As the Oi nuclear plant is about to once again start producing nuclear energy, the people of Japan struggle to prevent this from happening.
Just a few days ago, Japan's Prime Minister made public the government's decision to reopen two of the country's nuclear reactors.
Seeing how, as a result of the Fukushima disaster from March 2011, most Japanese citizens are no longer big fans of nuclear energy, it was only natural that such a statement would foster national protests.
Thus, 73 of the country's present and former mayors formed a “coalition” and went against the government.
Last Sunday, during a press conference, the “Mayors for a Nuclear Power Free Japan” group accused Japan's high officials of short-circuiting some very important phases in ensuring national nuclear safety.
Thus, although PM Yoshihiko Noda argued that due consideration was given to all necessary safety precautions, the afore-mentioned Japanese mayors consider that more tests should be carried out.
As well as this, they push for the government's asking permission from the members of the local communities before carrying on with their plan to restart the nuclear reactors.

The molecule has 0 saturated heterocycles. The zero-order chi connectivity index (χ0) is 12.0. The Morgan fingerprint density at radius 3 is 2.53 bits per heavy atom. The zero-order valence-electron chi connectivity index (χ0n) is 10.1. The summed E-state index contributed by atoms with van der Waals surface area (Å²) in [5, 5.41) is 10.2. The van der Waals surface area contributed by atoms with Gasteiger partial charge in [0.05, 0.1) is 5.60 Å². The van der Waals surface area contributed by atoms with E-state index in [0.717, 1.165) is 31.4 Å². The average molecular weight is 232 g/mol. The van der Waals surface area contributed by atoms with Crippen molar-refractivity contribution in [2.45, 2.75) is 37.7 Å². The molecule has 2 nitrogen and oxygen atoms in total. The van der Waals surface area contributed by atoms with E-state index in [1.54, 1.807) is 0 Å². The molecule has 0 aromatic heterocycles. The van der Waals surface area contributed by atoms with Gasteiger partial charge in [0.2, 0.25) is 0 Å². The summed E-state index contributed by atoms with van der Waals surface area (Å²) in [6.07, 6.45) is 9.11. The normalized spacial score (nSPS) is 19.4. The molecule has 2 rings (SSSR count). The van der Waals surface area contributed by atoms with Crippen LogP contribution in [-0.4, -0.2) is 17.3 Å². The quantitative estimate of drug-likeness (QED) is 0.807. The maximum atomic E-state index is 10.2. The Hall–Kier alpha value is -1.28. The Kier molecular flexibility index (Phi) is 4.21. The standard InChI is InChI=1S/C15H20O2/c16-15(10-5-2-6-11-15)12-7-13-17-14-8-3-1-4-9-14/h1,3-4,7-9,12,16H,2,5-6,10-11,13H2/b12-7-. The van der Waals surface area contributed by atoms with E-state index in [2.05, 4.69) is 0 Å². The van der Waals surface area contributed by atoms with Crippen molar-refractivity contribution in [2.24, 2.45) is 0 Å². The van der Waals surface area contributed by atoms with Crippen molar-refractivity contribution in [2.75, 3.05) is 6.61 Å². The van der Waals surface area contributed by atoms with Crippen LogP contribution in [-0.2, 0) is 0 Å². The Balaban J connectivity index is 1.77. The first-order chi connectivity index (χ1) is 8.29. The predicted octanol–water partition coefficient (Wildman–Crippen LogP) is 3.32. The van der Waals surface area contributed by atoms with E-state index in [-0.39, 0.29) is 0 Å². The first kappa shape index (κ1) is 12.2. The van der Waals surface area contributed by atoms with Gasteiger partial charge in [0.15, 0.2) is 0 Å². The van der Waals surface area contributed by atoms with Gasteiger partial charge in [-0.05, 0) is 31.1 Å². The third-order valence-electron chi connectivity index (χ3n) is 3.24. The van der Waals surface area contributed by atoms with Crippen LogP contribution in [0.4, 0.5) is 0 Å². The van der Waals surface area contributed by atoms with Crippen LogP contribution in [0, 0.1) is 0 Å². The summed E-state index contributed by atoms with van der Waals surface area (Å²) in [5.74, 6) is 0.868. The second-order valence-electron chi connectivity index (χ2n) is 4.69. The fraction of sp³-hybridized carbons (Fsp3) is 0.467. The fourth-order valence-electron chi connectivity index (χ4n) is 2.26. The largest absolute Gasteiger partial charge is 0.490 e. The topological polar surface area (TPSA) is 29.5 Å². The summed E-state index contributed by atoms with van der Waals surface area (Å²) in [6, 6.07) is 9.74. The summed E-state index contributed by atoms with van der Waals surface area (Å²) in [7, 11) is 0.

As far as they are concerned, it is not enough that Oi's mayor, Shinobu Tokioka, agreed to re-opening the nuclear plant.
reports that, in an official letter addressed to the Japanese government this Monday, these mayors made the following observations: “Since March 11, earthquakes have continued to occur very frequently, and there is reportedly the possibility for another great earthquake to occur.”
They also added that “municipalities hosting nuclear power plants and other areas surrounding them are now facing the need to take decisions as soon as possible regarding energy policies relying upon nuclear power.”
Ordinary folks also seem to not agree with having the Oi nuclear plant up and running once again, and thousands of them gathered in Tokyo last weekend to make sure their voices are heard by those responsible for taking this decision.